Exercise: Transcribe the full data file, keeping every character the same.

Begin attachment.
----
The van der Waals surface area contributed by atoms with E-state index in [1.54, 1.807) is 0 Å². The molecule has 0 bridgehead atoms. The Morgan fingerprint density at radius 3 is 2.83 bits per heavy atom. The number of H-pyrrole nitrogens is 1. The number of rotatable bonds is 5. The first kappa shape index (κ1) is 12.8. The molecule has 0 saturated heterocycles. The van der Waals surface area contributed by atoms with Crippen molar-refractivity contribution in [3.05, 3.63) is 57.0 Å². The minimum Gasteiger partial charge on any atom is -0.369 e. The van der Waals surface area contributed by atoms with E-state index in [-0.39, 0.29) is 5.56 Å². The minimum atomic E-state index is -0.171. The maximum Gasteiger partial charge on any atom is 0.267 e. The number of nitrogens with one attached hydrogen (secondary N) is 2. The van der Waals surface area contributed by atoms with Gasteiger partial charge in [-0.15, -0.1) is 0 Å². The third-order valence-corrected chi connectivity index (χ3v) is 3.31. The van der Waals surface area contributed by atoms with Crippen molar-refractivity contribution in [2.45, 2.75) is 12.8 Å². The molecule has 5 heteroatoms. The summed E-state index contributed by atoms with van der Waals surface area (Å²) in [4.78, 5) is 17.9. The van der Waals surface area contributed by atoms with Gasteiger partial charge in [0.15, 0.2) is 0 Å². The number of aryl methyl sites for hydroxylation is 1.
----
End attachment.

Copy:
The van der Waals surface area contributed by atoms with E-state index in [1.54, 1.807) is 0 Å². The molecule has 0 bridgehead atoms. The Morgan fingerprint density at radius 3 is 2.83 bits per heavy atom. The number of H-pyrrole nitrogens is 1. The number of rotatable bonds is 5. The first kappa shape index (κ1) is 12.8. The molecule has 0 saturated heterocycles. The van der Waals surface area contributed by atoms with Crippen molar-refractivity contribution in [3.05, 3.63) is 57.0 Å². The minimum Gasteiger partial charge on any atom is -0.369 e. The van der Waals surface area contributed by atoms with E-state index in [-0.39, 0.29) is 5.56 Å². The minimum atomic E-state index is -0.171. The maximum Gasteiger partial charge on any atom is 0.267 e. The number of nitrogens with one attached hydrogen (secondary N) is 2. The van der Waals surface area contributed by atoms with Gasteiger partial charge in [-0.15, -0.1) is 0 Å². The third-order valence-corrected chi connectivity index (χ3v) is 3.31. The van der Waals surface area contributed by atoms with Crippen molar-refractivity contribution in [2.45, 2.75) is 12.8 Å². The molecule has 5 heteroatoms. The summed E-state index contributed by atoms with van der Waals surface area (Å²) in [4.78, 5) is 17.9. The van der Waals surface area contributed by atoms with Gasteiger partial charge in [0.15, 0.2) is 0 Å². The number of aryl methyl sites for hydroxylation is 1.